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MSU professor, student resist sexualization of Latinas in media

February 14, 2019
<p>MSU College of Arts and Letters assistant professor and filmmaker Alexandra Hidalgo interviews her aunt, Jenny Berghaeger, for her in-production documentary "The Weeping Season." Photo courtesy of Alexandra Hidalgo<br>

MSU College of Arts and Letters assistant professor and filmmaker Alexandra Hidalgo interviews her aunt, Jenny Berghaeger, for her in-production documentary "The Weeping Season." Photo courtesy of Alexandra Hidalgo

With limited roles in media, the Latinx population in the U.S. is disproportionately sexualized — a notion that has significant consequences for the film industry and for Latinas in particular.

MSU College of Arts and Letters assistant professor and award-winning filmmaker Alexandra Hidalgo noted the differences between media representation in Latin American countries and the U.S.

In her home country of Venezuela, there's a "broad variety of representation" of Latinx people on the screen, she said. When she moved to the U.S. at 16, she soon realized Latinas in American media were pigeonholed into a few specific — and harmful — roles.

"I grew up with a way of seeing Latinas in a great variety of depths and experiences," Hidalgo said. "When I moved here, I was shocked. We hardly ever showed up, and when we did show up, we were often maids. If we weren't maids, we were often objects of sexual desire."

As a teenager, seeing those who looked like her portrayed as sultry women with no regard for their partners' dreams made Hidalgo question her value and "the options you have as a human in this society," she said.

"What is expected of you? What avenues are open to you?" she said. "It hurts everybody for us to not be able to understand the value of all its citizens in our country, the potential that they bring to us."

A USC Annenberg School for Cultural Communication and Journalism study found only about 3 percent of roles in the top-100 grossing movies each year from 2007 to 2016 were taken by Latinx actors. Of those, about one-quarter found the actor dressing in "sexy attire" or showing some form of nudity.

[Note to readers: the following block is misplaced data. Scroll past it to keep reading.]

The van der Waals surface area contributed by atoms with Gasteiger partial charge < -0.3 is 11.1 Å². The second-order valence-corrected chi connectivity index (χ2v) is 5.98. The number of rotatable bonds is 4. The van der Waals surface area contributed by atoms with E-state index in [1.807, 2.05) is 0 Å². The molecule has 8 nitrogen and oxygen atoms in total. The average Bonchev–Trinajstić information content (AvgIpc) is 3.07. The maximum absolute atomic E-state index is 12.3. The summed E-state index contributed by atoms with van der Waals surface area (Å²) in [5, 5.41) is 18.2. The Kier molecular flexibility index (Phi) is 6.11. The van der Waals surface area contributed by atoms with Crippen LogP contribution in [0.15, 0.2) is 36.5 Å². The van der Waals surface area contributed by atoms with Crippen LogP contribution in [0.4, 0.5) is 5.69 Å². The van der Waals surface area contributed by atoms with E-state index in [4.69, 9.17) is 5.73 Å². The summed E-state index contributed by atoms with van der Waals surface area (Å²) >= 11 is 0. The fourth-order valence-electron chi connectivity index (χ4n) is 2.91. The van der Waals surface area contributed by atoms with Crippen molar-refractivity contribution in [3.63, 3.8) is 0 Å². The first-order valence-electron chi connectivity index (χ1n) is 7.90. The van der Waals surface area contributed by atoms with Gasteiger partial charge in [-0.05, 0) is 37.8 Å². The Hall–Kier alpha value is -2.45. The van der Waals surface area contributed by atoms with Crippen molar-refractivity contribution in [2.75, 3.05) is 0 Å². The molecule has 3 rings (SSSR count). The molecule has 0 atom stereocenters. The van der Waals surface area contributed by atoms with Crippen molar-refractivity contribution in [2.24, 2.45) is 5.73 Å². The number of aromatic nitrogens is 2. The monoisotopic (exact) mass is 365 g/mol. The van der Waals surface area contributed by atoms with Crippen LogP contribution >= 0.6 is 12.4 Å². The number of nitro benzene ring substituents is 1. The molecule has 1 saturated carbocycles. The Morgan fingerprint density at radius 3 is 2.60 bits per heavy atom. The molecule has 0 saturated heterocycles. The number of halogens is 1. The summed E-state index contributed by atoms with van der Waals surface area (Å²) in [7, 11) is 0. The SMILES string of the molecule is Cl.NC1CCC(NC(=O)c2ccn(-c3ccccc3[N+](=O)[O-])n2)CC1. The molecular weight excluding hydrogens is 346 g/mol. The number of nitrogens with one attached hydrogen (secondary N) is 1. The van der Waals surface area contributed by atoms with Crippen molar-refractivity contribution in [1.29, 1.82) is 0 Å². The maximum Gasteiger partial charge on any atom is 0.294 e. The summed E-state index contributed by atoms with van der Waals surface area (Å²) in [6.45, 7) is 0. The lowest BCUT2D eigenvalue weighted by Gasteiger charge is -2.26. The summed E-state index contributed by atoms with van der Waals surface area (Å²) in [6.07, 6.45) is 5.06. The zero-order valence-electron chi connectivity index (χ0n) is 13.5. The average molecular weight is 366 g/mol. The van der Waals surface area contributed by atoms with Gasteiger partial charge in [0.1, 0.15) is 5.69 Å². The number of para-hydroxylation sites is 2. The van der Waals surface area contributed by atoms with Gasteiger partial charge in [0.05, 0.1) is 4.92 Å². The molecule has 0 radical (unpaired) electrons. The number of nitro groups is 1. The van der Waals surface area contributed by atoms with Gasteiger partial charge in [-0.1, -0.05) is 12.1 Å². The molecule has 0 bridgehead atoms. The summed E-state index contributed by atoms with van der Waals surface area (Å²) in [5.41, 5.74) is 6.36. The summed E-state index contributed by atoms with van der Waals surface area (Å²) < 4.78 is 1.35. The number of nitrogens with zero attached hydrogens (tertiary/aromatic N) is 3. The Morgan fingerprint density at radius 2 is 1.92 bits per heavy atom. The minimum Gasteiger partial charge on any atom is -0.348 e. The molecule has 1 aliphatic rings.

The stereotype of the "hot Latina" in American media "makes me feel the way I am is not the way I should be," civil engineering sophomore Areli Cardenas said. The portrayal sets an unfair standard for what the rest of society expects a Latina to look and act like — and worse yet, risks socializing young Latinas to buy into the stereotypes for social acceptance.

"It makes me nervous. It makes me feel not confident when I see myself portrayed in media," Cardenas said. "We grow up thinking of these stereotypes, of these norms we must follow. It takes your confidence as a woman."

Drawing on her experience as a filmmaker, Hidalgo said "it's a pity" that Latinas still aren't cast in roles that accurately portray their daily lives.

While a solution would be to simply involve more Latinas at every step of the filmmaking process from writing and directing to producing, the film industry isn't exactly open to such changes, she said.

"If you want to get a strong sense of what the Latina experience is — if you want to get a complex understanding ... you should have Latinas making films," Hidalgo said. "But it’s very hard for Latinas to get funded for their films, because they are seen as not having enough of an audience."

Aspiring Latina filmmakers face an uphill battle to achieve equality in an already difficult profession, but Hidalgo said progress can be made.

Her best advice for Latinas in the field is to share their stories. As a result, a "richer sense of storytelling" will develop, breaking stereotypes common in the non-Latinx media and allowing others to realize the broad range of life experiences Latinas have, she said.

Gaining the funding necessary to bring their experiences to light requires a lot of work, but Hidalgo — who has filmed and produced documentaries like "Teta" and "Vanishing Borders" — said through perseverance, Latina filmmakers can see a breakthrough.

"Filmmaking is hard — it isn't an easy undertaking," Hidalgo said. "If you work very hard, and you tell a story that comes from your heart, you will eventually find funding. It may not be from your first little movie, but if you stick with it, somebody will fund it and a lot of people will see it."

Cardenas said Latinas are no stranger to hard work, as being Latina on MSU's campus and being an ethnic minority in a white society "means work; it means responsibility; it means we are in constant battle against our own cultural beliefs."

But being Latina is also colorful and powerful; it is beautiful despite being a constant battle; and it means having closely held beliefs and honoring important traditions, she said.

By reflecting this complexity, perhaps the sexy stereotypes can end and make room for the ambition and self-determination that accurately describes Latinas like Cardenas.

"As a Latina right now at MSU, I’m trying to figure out who I want to be," Cardenas said. "I'm fighting for my future, as a woman I am fighting for me. ... I just want (people) to see that I am strong, and anything is possible."

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